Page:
SṈIDȻEȽ (Tod Inlet, Gowlland-Tod Provincial Park)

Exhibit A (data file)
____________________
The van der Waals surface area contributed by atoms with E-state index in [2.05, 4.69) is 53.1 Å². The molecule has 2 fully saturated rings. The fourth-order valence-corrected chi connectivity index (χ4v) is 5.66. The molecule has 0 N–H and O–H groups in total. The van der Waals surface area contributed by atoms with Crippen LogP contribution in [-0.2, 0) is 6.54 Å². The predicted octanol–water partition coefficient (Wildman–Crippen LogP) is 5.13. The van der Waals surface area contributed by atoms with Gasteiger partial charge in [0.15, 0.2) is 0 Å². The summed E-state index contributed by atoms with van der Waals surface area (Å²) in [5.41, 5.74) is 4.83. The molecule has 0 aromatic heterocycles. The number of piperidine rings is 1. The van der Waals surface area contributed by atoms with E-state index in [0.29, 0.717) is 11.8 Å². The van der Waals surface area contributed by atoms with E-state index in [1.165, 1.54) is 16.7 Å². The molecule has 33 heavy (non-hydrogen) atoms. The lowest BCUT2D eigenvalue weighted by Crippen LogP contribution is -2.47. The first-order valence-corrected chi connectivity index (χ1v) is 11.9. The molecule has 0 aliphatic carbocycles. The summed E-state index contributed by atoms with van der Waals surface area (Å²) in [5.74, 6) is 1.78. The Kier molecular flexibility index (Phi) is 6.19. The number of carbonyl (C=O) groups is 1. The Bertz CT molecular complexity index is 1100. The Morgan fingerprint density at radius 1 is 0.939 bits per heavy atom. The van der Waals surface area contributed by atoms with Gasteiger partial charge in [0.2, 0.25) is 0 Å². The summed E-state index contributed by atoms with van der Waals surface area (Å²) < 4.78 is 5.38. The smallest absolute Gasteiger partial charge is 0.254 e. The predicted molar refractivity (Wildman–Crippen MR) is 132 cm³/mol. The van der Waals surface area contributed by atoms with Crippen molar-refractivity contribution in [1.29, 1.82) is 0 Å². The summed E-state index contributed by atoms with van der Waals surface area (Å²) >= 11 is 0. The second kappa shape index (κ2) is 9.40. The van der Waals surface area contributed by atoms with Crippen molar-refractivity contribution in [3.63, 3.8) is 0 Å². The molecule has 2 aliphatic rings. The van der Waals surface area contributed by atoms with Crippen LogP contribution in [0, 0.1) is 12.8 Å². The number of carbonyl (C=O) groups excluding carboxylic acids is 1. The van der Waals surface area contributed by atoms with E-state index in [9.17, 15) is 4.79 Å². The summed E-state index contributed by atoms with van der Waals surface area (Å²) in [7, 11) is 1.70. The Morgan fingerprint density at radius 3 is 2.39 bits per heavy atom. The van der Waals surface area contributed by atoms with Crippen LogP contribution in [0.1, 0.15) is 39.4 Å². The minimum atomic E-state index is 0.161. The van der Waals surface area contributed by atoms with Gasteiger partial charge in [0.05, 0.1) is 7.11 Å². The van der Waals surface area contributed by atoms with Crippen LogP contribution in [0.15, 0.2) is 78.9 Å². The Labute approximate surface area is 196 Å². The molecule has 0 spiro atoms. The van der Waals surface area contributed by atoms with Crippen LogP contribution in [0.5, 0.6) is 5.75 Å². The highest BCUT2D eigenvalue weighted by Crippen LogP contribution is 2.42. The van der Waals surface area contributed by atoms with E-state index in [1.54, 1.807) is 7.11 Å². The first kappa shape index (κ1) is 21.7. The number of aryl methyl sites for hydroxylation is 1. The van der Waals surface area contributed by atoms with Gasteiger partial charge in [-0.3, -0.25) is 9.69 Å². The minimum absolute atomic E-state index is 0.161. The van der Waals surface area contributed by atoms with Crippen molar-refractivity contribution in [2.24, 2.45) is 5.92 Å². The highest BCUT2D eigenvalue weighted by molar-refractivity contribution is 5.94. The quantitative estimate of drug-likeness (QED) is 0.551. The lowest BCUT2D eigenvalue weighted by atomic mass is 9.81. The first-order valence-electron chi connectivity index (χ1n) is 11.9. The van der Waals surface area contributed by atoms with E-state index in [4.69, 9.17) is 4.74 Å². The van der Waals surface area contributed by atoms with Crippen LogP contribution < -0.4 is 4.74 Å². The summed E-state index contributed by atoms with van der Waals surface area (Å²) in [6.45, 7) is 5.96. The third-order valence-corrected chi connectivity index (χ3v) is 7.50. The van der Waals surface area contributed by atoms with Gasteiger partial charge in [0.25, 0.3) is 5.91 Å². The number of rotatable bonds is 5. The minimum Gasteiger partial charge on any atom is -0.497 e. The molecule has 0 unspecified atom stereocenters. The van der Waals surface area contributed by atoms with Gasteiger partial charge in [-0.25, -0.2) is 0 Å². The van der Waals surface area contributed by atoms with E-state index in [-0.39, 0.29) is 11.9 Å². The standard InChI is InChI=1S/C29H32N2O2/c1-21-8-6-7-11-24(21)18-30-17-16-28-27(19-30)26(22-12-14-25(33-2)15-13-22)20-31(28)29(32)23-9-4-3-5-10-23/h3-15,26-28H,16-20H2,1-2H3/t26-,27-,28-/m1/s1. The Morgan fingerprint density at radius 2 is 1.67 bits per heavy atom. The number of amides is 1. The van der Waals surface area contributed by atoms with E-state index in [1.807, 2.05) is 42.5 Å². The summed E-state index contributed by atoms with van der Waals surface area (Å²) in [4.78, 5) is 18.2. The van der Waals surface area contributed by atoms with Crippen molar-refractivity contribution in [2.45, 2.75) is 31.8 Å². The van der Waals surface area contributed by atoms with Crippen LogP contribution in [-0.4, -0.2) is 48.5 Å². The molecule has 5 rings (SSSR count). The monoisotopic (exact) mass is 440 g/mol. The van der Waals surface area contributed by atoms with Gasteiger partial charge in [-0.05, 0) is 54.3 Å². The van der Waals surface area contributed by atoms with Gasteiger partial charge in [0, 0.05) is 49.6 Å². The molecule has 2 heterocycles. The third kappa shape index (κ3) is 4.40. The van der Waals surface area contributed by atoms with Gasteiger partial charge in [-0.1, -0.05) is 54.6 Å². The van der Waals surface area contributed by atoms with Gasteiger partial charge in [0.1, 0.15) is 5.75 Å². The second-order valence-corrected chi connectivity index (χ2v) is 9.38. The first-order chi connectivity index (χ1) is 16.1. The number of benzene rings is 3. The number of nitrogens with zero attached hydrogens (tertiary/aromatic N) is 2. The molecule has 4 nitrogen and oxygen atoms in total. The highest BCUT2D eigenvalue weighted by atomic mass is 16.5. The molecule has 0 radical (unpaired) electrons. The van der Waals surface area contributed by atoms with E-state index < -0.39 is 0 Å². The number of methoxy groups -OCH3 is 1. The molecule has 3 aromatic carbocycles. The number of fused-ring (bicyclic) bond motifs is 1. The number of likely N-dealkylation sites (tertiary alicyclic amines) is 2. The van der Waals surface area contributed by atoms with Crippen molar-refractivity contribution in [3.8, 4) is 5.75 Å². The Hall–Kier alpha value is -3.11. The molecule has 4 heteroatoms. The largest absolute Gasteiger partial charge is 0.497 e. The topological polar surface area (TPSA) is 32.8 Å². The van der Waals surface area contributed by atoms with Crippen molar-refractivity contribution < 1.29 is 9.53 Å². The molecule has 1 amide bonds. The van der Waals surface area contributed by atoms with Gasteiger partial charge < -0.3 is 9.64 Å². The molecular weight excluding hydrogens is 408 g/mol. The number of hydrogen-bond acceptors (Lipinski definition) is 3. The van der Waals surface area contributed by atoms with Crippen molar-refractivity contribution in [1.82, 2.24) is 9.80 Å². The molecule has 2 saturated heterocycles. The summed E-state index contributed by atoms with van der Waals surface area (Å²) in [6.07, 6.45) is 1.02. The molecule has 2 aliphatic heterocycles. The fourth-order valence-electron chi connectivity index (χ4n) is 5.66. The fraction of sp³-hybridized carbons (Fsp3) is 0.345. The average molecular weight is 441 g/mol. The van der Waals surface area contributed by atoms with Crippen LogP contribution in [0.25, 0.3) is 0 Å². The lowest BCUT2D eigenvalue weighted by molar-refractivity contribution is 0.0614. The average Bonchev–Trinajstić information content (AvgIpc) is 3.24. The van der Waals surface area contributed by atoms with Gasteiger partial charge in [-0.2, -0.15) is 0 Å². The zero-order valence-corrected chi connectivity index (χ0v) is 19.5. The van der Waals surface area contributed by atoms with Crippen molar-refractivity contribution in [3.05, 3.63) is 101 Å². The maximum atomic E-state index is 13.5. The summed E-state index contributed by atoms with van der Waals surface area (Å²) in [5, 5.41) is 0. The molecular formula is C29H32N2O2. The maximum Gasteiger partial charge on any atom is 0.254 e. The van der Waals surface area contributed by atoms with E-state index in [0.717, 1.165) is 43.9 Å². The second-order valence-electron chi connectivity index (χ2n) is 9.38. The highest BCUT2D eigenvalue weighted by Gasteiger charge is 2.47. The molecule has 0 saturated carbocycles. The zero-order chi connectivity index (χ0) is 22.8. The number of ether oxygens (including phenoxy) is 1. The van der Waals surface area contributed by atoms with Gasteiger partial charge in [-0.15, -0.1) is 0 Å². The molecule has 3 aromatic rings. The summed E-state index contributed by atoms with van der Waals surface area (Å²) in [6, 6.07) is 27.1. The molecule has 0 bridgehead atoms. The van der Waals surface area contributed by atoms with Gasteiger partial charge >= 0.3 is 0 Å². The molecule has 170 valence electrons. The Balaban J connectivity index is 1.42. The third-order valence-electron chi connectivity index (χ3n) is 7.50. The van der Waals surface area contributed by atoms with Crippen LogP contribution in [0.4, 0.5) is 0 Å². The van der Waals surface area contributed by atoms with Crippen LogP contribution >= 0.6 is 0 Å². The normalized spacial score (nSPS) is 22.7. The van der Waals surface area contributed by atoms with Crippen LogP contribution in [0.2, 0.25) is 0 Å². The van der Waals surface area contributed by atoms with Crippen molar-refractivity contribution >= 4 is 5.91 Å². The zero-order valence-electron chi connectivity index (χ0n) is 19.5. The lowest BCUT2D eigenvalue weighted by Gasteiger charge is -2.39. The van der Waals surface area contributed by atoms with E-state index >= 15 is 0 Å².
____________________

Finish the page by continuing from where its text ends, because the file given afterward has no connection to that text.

SṈIDȻEȽ (Tod Inlet) is a rich and layered site, both culturally and ecologically. Located in the Coastal Douglas fir moist maritime biogeoclimatic zone, in the Nanaimo lowlands ecosection, SṈIDȻEȽ is surrounded by the lush forests of Gowlland-Tod Provincial Park, which was established in 1994 as a part of the Commonwealth Heritage Legacy Program. The SENCOŦEN name for the area is SṈIDȻEȽ (pronounced ‘sneed-kwuth’) which means “Place of the Blue Grouse”. Blue grouse is an indicator species; its presence told the W̱SÁNEĆ people that food resources were abundant in its chosen habitat. SṈIDȻEȽ was once a W̱SÁNEĆ village site, a place where resources were abundant due to the flourishing ecosystems and its sheltered position beside the Gowlland Mountain Range. SṈIDȻEȽwas renamed Tod Inlet by European settlers for John Tod of the Hudson’s Bay Company in 1859. From 1904-1913, the Vancouver Portland Cement Company operated a limestone quarry in SṈIDȻEȽ, which eventually led to the environmental degradation of the adjacent lands and seafloor of the inlet. The area around the cement quarry became home to the Chinese and Sikh men who worked there, and evidence of their lives is also present throughout the forests of SṈIDȻEȽ. SeaChange Marine Conservation Society has been working at SṈIDȻEȽ since 1998 doing restoration at SṈIDȻEȽ, in collaboration with First Nations and community partners and organizations.

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